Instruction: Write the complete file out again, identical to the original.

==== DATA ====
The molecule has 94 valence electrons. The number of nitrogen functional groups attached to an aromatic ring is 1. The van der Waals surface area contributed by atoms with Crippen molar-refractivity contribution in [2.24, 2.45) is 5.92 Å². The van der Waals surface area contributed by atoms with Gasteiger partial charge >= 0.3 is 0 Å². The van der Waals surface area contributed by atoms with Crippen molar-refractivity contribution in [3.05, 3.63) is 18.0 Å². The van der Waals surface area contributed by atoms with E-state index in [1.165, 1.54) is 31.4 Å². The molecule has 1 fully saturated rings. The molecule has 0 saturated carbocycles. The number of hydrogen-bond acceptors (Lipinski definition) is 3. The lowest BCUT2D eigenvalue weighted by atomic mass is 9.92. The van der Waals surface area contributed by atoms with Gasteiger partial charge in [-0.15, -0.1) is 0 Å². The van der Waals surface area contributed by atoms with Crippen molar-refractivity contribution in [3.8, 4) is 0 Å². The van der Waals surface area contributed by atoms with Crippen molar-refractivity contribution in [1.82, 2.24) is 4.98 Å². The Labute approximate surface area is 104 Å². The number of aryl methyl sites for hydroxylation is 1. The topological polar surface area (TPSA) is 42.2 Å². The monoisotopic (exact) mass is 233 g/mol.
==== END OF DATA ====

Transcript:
The molecule has 94 valence electrons. The number of nitrogen functional groups attached to an aromatic ring is 1. The van der Waals surface area contributed by atoms with Crippen molar-refractivity contribution in [2.24, 2.45) is 5.92 Å². The van der Waals surface area contributed by atoms with Gasteiger partial charge >= 0.3 is 0 Å². The van der Waals surface area contributed by atoms with Crippen molar-refractivity contribution in [3.05, 3.63) is 18.0 Å². The van der Waals surface area contributed by atoms with E-state index in [1.165, 1.54) is 31.4 Å². The molecule has 1 fully saturated rings. The molecule has 0 saturated carbocycles. The number of hydrogen-bond acceptors (Lipinski definition) is 3. The lowest BCUT2D eigenvalue weighted by atomic mass is 9.92. The van der Waals surface area contributed by atoms with Gasteiger partial charge in [-0.15, -0.1) is 0 Å². The van der Waals surface area contributed by atoms with Crippen molar-refractivity contribution in [3.8, 4) is 0 Å². The van der Waals surface area contributed by atoms with Crippen molar-refractivity contribution in [1.82, 2.24) is 4.98 Å². The Labute approximate surface area is 104 Å². The number of aryl methyl sites for hydroxylation is 1. The topological polar surface area (TPSA) is 42.2 Å². The monoisotopic (exact) mass is 233 g/mol.